>> i just want to thank you and your wife and your whole family for coming. this has been awesome, and for your service, thank you. i wanted to know how much does this cost? with this be available to regular civilians? also, do you do any peer counseling with paraplegics? >> i do. i'm involved with a socom organization. anytime we have a soldier, active duty or retired, that is injured in any sort of spinal cord injury, in my local area i will go talk to them and hopefully meet with him. as far as cost, the current cost of this exoskeleton is about $110,000. so it's very cost prohibitive. however, as these will soon develop it will become cheaper. the other manufacturers who havn
able to bring down the cost point other device. i think in time we will see these continue to drop in price, become more affordable and more available to everyday consumer >> we are only going to take two more questions. one over here and one over there. go ahead, carla. >> thank you. i was looking for to this broken very much. i have a question for both of you. what role did physical therapy play in your recovery? >> so for my particular injury and the level of injury, there wasn't a lot that physical therapy could do to recover any kind of function. so my physical therapy pretty much consisted of learning to transfer, get into the wheelchair. if i'm on the ground how to get back up into the wheelchair, and just learn things to preserve the functionality in my body that i have.
i was no spring chicken when this happened. i needed to learn how to preserve the function i had as, maintain as long as possible as i age. >> i remember when gary was first injured, was also foreign. -- it was all so forth. just getting him in and out of the bed was a production. trying to get in an and out of , he had this fresh back injury ways by had just been fused and he doesn't have them, the only strength he has come his arms and shoulders. what i never ever thought about when i saw someone in a wheelchair was he doesn't have abdominal muscles. he is very cute abdominal muscles. so not only do you not have your likes him you don't have your abdominal muscles to move around and do those things. when he first got in, we went in and sat on the mat, the high low table and had to learn how to sit again.
because we just sit come by here to learn how to sit again because he didn't have that muscle and strength. he hit it everyday hard and we figured it out. >> there was one time in particular i was a passenger in a car and speed racer was driving here. [laughing] she took a corner. i wasn't expecting and i just kind of, i flopped over. my head is up against, unlike hey, i'm just a torso over here. [laughing] >> the first time, we probably got a pad maybe after two and half, three years after his first injured to go somewhere. we went to the px and i was very protective of him, of course, anyone to go look at something. magnesium something -- magazines or something. i can't leave him so it's like
okay, he's not in second grade. he went and i was like i'll find you. i couldn't find because he was so short. [laughing] i was like looking, trying to look over everything but he's down here. i couldn't seem over close racks or anything else. so i was calling him on his cell phone, and didn't answer and didn't answer. about ready to have security go help you look for him. pretty soon i find it and i'm like, i've been calling you and he's like, oh, the phone was on vibrate and it was under my leg. [laughing] we've learned a lot. we learned a lot. >> did you have one final question? okay. so we will thank you so much for sharing your journey with us here at the library, ended when you're in the audience. incredible to meet you. thanthank you so much. it's an honor. [applause]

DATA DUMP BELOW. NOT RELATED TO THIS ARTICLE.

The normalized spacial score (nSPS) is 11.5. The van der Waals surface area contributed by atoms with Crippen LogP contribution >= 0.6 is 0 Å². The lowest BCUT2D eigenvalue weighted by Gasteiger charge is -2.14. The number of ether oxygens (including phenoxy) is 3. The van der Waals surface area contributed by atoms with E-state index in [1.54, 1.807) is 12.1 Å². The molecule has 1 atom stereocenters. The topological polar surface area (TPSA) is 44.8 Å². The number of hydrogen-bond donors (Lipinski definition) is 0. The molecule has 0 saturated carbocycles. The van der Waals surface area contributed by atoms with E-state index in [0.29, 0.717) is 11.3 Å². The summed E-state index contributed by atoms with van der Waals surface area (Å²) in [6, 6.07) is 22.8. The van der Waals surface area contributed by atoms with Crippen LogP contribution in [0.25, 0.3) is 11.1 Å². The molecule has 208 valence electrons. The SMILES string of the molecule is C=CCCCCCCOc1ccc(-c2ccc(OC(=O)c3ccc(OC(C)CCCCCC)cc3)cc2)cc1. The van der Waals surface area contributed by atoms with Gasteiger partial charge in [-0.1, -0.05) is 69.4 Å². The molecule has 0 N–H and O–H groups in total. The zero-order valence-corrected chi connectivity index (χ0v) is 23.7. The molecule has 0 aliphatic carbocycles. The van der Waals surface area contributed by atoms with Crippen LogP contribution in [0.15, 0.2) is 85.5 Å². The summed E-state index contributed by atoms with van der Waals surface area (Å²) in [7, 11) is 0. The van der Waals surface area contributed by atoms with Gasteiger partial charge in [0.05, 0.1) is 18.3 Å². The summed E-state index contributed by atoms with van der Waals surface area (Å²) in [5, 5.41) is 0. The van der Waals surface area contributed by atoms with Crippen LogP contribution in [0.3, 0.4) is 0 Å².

those rules, 90 years ago still govern the way we actually allow resources to be used in our economy today. >> clemson university professor and former chief economist at the fcc thomas hazell it talks about his book the political spectrum which looks at the history and politics of use communications policy. >> when we went to this political system for allocating spectrum rights in 1927, within a couple of years the regulators at the commission are renewing licenses but very carefully noting that propaganda stations will not be allowed. and effect early on 1929 you had left wing stations, if i could use that political term owned by a labor union, a social support
a station in new york city. they wanted for political purposes, the speech you might say, they wanted to espouse that any. these were dubbed propaganda stations by the regulator. when they were renewed their toll to be very careful about expressing their opinions. >> sunday night at eight easten on c-span's q&a. >> it resulted in the naval victory for the u.s. over japan, just six months after the attack on pearl harbor. and friday american history tv will be live all day from the macarthur memorial visitor center in norfolk, virginia, for the 75th anniversary of the battle of midway. featured speakers include walter boardman.
>> watch the battle of midway 75th anniversary special live from the macarthur memorial visitor center in norfolk, virginia, on friday beginning at 9:30 a.m. eastern on american history tv on c-span3. >> at an event hosted by the american enterprise institute, military and foreign policy analysts talked about iran's power and influence in the middle east. topics include iranian relations with iraq in civil wars in syria and yemen. this is one hour. >> good evening ladies and